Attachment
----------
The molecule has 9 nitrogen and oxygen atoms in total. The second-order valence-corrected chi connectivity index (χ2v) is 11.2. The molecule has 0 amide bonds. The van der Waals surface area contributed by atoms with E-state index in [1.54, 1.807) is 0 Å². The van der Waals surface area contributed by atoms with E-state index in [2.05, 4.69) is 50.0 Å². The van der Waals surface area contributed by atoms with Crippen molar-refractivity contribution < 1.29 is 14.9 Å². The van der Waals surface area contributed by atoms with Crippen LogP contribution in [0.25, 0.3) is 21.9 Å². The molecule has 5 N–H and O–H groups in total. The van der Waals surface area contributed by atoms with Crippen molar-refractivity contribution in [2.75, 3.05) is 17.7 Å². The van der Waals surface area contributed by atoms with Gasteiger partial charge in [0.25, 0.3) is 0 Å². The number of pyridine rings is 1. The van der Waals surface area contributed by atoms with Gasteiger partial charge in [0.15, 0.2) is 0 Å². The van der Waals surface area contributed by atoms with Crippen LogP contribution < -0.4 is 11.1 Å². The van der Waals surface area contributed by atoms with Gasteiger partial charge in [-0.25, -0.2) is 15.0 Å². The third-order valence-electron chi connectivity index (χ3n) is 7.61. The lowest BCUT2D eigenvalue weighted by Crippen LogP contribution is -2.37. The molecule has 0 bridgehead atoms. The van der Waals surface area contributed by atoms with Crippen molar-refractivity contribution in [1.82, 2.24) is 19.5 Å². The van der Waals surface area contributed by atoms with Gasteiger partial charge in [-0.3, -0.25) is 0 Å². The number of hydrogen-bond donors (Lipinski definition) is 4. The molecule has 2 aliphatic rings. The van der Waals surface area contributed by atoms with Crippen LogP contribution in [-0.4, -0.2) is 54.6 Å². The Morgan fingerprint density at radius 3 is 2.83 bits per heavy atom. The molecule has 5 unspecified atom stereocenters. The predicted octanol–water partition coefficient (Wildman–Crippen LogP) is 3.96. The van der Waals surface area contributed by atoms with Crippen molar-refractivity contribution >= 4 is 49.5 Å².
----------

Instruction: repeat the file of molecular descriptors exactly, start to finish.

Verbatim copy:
The molecule has 9 nitrogen and oxygen atoms in total. The second-order valence-corrected chi connectivity index (χ2v) is 11.2. The molecule has 0 amide bonds. The van der Waals surface area contributed by atoms with E-state index in [1.54, 1.807) is 0 Å². The van der Waals surface area contributed by atoms with E-state index in [2.05, 4.69) is 50.0 Å². The van der Waals surface area contributed by atoms with Crippen molar-refractivity contribution < 1.29 is 14.9 Å². The van der Waals surface area contributed by atoms with Crippen LogP contribution in [0.25, 0.3) is 21.9 Å². The molecule has 5 N–H and O–H groups in total. The van der Waals surface area contributed by atoms with Crippen molar-refractivity contribution in [2.75, 3.05) is 17.7 Å². The van der Waals surface area contributed by atoms with Gasteiger partial charge in [0.25, 0.3) is 0 Å². The number of pyridine rings is 1. The van der Waals surface area contributed by atoms with Gasteiger partial charge in [0.15, 0.2) is 0 Å². The van der Waals surface area contributed by atoms with Crippen LogP contribution < -0.4 is 11.1 Å². The van der Waals surface area contributed by atoms with Gasteiger partial charge in [-0.25, -0.2) is 15.0 Å². The third-order valence-electron chi connectivity index (χ3n) is 7.61. The lowest BCUT2D eigenvalue weighted by Crippen LogP contribution is -2.37. The molecule has 0 bridgehead atoms. The van der Waals surface area contributed by atoms with Crippen molar-refractivity contribution in [1.82, 2.24) is 19.5 Å². The van der Waals surface area contributed by atoms with Gasteiger partial charge in [-0.3, -0.25) is 0 Å². The number of hydrogen-bond donors (Lipinski definition) is 4. The molecule has 2 aliphatic rings. The van der Waals surface area contributed by atoms with Crippen LogP contribution in [-0.4, -0.2) is 54.6 Å². The Morgan fingerprint density at radius 3 is 2.83 bits per heavy atom. The molecule has 5 unspecified atom stereocenters. The predicted octanol–water partition coefficient (Wildman–Crippen LogP) is 3.96. The van der Waals surface area contributed by atoms with Crippen molar-refractivity contribution >= 4 is 49.5 Å².